more than a guide to your sense of ethics or humor, without memory, your brain would be less human than a robot, but without any of the classic robot skills, like locking, popping, or being a foil to R2-D2.

Up to recently, your memories belonged to you alone and even when you shared them, their trustworthiness was arguable. Times have changed. Memories are being cataloged ever increasingly and with greater efficiency even as these words leave my fingers to reach your consciousness. Whether or not your own personal mnemonics for recall have been affected by modern technology, the next generation of learner is most certainly developing a different approach to storing their perceptions.

There is on-line journalizing and insta-accounts of stuff that are being recorded that never would have made it into the analogues. It is more quickly uploaded and more immediately trivialized, but also more widely accessible and, in spite of the relative weightlessness of the digits themselves, the amount being consumed is throttlingly heavy.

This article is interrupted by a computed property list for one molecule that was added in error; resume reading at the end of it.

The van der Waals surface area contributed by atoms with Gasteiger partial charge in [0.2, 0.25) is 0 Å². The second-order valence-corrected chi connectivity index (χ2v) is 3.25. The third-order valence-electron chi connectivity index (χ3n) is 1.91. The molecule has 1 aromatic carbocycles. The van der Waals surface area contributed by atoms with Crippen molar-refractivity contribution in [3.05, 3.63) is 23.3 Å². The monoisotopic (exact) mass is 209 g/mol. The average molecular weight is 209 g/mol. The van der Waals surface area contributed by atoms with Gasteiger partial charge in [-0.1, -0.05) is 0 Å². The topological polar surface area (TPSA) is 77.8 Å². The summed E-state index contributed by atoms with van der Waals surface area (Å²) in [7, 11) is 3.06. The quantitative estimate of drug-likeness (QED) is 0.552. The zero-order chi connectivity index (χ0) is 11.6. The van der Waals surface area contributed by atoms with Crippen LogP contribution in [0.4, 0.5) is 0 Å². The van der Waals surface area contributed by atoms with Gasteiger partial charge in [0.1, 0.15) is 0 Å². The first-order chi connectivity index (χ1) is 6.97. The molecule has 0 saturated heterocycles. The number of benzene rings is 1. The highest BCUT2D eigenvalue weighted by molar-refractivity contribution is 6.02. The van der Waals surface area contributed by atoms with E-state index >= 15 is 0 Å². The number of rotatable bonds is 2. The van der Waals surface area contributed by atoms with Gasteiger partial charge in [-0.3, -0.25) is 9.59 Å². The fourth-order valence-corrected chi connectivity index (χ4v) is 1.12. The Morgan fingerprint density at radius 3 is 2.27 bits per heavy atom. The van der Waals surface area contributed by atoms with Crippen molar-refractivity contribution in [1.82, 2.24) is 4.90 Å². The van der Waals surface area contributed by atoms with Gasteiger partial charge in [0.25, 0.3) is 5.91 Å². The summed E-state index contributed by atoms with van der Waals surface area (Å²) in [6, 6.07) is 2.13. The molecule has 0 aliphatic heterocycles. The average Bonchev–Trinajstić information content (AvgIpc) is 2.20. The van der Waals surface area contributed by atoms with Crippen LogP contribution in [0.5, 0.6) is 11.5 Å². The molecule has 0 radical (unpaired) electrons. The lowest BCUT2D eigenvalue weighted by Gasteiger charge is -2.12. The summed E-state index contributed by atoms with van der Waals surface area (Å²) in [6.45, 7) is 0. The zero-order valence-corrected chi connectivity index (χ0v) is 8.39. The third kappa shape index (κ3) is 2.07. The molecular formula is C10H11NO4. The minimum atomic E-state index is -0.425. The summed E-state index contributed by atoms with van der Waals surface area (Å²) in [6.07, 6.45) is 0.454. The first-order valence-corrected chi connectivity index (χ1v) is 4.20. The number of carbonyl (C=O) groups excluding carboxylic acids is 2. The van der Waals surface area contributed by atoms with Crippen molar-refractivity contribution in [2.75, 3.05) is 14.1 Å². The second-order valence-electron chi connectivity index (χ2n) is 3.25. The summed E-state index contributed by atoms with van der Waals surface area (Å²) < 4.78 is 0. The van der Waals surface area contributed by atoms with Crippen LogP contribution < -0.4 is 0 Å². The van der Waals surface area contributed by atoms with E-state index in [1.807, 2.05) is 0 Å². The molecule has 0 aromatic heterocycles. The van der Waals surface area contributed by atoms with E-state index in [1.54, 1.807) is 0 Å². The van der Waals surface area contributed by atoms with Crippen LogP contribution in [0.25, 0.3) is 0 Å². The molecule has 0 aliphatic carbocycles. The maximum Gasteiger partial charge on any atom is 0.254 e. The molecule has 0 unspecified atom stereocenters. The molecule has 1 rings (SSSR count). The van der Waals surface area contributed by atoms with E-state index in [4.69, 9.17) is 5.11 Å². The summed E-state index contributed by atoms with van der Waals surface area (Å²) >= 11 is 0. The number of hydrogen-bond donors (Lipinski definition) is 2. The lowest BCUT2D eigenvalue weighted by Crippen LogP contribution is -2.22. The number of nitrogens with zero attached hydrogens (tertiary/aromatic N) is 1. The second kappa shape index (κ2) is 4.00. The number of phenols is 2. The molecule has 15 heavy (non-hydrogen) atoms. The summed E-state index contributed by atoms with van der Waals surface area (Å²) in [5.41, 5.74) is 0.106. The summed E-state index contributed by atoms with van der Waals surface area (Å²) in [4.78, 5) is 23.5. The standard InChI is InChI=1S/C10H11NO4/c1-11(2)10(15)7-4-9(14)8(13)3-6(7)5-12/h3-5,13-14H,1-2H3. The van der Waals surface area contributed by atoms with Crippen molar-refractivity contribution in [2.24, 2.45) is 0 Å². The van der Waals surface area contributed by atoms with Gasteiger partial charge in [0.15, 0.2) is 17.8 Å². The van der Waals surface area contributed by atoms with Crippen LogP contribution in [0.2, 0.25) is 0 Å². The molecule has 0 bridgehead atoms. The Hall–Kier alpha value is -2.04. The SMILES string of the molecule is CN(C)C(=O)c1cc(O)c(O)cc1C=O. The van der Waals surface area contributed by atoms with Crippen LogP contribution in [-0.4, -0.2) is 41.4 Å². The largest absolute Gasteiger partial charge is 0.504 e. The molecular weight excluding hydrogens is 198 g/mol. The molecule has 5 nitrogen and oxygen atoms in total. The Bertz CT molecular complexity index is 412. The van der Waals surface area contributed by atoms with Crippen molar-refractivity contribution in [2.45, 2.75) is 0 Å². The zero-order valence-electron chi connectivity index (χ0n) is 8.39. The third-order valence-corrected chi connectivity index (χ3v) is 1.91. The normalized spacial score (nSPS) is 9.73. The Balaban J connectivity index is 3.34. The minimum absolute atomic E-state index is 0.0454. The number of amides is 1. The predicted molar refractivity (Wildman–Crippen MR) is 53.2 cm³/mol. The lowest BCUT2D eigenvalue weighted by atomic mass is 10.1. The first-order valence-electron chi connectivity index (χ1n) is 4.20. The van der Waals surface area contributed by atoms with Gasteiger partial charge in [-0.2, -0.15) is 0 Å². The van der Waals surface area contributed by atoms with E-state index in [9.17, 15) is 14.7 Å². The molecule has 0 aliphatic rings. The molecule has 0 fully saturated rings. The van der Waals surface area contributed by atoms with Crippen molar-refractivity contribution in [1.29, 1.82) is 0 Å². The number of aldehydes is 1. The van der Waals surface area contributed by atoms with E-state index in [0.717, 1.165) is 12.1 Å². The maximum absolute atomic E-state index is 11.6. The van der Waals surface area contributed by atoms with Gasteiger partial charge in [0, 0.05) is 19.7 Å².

It's way easier to forget that shit and leave it for later (where I'm sure you'll be able to find it again) than write it to the soft disc in your bone housing. No doubt some people will always maintain a better capacity for recognizing the difference between random noise and the immediately pertinent and for storing the latter the orthodox way. There'll always be smarter people. Some of them get paid to write the code so that others don't have to understand it.

If it's true, then, that the trend of effectively outsourcing human memory to search and cypher machinery is increasingly due to necessity, as it was not so long ago down to the novelty of being able to, then during any given moment of effective recall, one mind must be potentially readable to anyone else with a connection.

Still, none of this means that the information being recorded is any more true or accurate than the original source. Wherever one might find such a thing.

The essence of time consists in the change of things.

Unfortunately we have to close Bookshop Friedrichshain.

We thank all the customers who
have remained faithful over the years.